Microsoft Excel 2007 Tutorial – How To Create a Table

I can’t stress enough how important it is to have really good Excel skills for business. Even accounting departments who have spent millions of dollars on tier 1 ERP systems use Excel for reporting and data analysis. Microsoft Office Excel 2007 is a powerful spreadsheet application that has many, easy to use features to help you get your work done. Here is one of many Excel tips and tricks. How to create a table in Microsoft Office Excel 2007.

Tables are not a new feature in Excel 2007. They were previously known as lists. However, lists weren’t used very frequently. I see more and more people utilizing tables now. Probably for a couple reasons. For one, there is an option on the Home tab in the Styles group labeled Format as Table. And secondly, there are many default styles that automatically format your table so it is presentable and functional.

In this Microsoft Excel 2007 Tutorial, I’ll walk you through creating a table, changing the style, adding rows and columns, sorting & filtering, and using the totals row. Again, just one of many Excel Tips and Tricks.

As in Microsoft fashion, there are multiple ways to create a table. I mentioned the option already on the home tab. There’s also an option on the Insert tab in the Tables group labeled, intuitively Table. Either one works perfectly, but I prefer the option on the Home tab because it’s a drop-down of the styles you can apply.

Let’s create a table.

  1. First, open Microsoft Office Excel 2007.
  2. On the worksheet, select a range of cells. They can contain data or be empty. As an example, type the word Letters in cell A1 and the word Numbers in cell B1. In cells A2 through A6, type the letters a through e. In cells B2 through B6, type the numbers 1 through 5. You can highlight the range or simply have one of the cells selected.
  3. On the Home tab in the Styles group, click the button labeled Format as Table. The button will drop-down, displaying all the existing styles available. Choose one. Since the example has a header row, I prefer a style where the first row is darker than the rest.
  4. A dialog box will open showing you the range of cells in the table. You can modify this as necessary, but in this example, Excel highlights the range from A1 to B6. Also, since this example has a header row, ensure the box labeled My table has headers is checked. Click OK.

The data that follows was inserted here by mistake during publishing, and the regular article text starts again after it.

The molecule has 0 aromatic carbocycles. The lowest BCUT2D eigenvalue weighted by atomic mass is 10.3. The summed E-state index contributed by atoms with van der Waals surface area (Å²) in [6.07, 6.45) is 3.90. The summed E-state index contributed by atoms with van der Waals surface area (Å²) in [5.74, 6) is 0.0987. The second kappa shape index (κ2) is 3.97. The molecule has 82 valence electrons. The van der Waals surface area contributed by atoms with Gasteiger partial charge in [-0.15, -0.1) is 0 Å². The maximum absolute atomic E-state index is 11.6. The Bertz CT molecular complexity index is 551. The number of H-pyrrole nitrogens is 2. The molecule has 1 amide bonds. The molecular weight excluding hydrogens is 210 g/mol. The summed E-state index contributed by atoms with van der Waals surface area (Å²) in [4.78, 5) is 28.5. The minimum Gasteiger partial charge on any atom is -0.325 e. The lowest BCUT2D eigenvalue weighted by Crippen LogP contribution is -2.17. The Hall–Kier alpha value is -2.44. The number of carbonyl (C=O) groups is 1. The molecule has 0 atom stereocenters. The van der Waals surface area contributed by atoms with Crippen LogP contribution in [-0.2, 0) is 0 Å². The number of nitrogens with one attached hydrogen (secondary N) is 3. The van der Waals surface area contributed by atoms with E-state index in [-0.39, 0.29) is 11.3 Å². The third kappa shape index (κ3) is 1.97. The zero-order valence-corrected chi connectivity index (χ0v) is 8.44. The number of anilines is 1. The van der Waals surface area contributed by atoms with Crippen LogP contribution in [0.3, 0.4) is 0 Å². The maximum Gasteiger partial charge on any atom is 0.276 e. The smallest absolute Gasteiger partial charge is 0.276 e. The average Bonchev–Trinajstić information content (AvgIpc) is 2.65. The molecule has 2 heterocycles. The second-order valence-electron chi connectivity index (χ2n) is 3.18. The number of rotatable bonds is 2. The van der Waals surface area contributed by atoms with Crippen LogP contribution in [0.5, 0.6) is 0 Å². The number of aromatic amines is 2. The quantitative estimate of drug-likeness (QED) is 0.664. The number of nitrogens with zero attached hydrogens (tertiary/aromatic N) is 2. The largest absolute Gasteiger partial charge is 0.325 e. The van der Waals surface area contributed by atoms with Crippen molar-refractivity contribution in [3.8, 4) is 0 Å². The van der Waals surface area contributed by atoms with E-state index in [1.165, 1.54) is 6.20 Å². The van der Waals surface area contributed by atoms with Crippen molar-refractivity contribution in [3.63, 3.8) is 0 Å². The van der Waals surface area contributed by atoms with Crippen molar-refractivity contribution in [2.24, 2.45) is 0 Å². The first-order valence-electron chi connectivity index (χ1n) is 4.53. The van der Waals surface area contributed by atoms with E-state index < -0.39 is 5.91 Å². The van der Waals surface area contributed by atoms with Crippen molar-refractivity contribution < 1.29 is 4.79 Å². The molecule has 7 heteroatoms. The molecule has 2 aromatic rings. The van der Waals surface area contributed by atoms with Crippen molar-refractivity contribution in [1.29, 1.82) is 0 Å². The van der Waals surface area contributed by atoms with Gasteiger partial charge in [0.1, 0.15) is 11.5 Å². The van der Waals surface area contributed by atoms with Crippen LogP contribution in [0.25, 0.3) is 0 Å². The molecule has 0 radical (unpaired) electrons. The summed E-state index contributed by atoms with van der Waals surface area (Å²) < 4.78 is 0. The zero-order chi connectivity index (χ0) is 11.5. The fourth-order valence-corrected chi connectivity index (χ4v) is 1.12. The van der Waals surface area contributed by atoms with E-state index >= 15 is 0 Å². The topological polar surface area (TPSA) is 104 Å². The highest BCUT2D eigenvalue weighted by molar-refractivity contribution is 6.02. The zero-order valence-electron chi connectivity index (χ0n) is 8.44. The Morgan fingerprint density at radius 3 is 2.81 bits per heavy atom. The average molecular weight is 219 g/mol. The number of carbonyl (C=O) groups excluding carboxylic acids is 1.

You have now created a table!

Let’s change the style.

  1. Click any cell in the table.
  2. On the Home tab in the Styles group, click the button labeled Format as Table. The button will drop-down, displaying all the existing styles available. You can choose a new style. If you hover your mouse over a style, Excel will give you a preview of the style in your table.
  3. Select a new style by clicking one.

Let’s add a row.

  1. Click in cell A4.
  2. Press the [Tab] key a couple times. Notice how you’re tabbing through the table and not straight across row 4 and outside of the table? A cool feature!
  3. Continue tabbing one time past cell B6. You should be in cell A7 now. Notice how your table expanded? Simple as that, you’ve added a row. You can type new data now. Add the value “f” to A7 and “6” to B7 and stop there.

Let’s add a column.

  1. Click in cell C1, type the word “color”, and press [Enter]. Your cell selection moves to C2 and your table has expanded to include your new column.
  2. Type a color in C2 and either tab through your table to add colors to column C or you can use [Enter] or [Down Arrow]. Whichever you prefer. Simple enough?

Let’s sort and filter. These are functions that you’re probably familiar with already, but Tables adds it automatically.

  1. You’ve probably noticed the arrow buttons on your header row. Click the button on the “number” column.
  2. Click the option to Sort Largest to Smallest and your table is sorted without having to highlight the entire range. That’s a cool feature. Another cool feature is, if you had another table adjacent to, but disconnected from this table, your sort doesn’t affect the sorting in the adjacent table.
  3. Click the button on the “color” column and uncheck a couple of the colors. Notice how the table has now filtered those colors out from your display.

And lastly, let’s add the totals row.

  1. Ensure you have a cell in the table selected.
  2. On the Design tab in the Table Style Options group, check the box labeled Total Row. This adds a row to the bottom of your table.
  3. Click the cell in the total row in the “number” column, then click the button on the cell. Notice the functions available.
  4. Select Sum from the list and notice the result.

Hopefully you see how effective the use of tables in Excel can be. I’ll give you a real-life example. I was part of a data conversion team. I was responsible for providing Human Resources information from the existing system to the development team who would import the data into the new system. They wanted one row of data per employee with all the necessary fields. We had over 5,000 employees. Formatting my worksheet in a table allowed me to filter and sort as we were doing some validation on the data. And having each row a different shade allowed me to visually scan the row of data without losing my place. Oh, and one last, really cool feature is, when you scroll down your worksheet until your header row is not in view anymore, the column labels change from A, B, C, etc. to the data in your headers!

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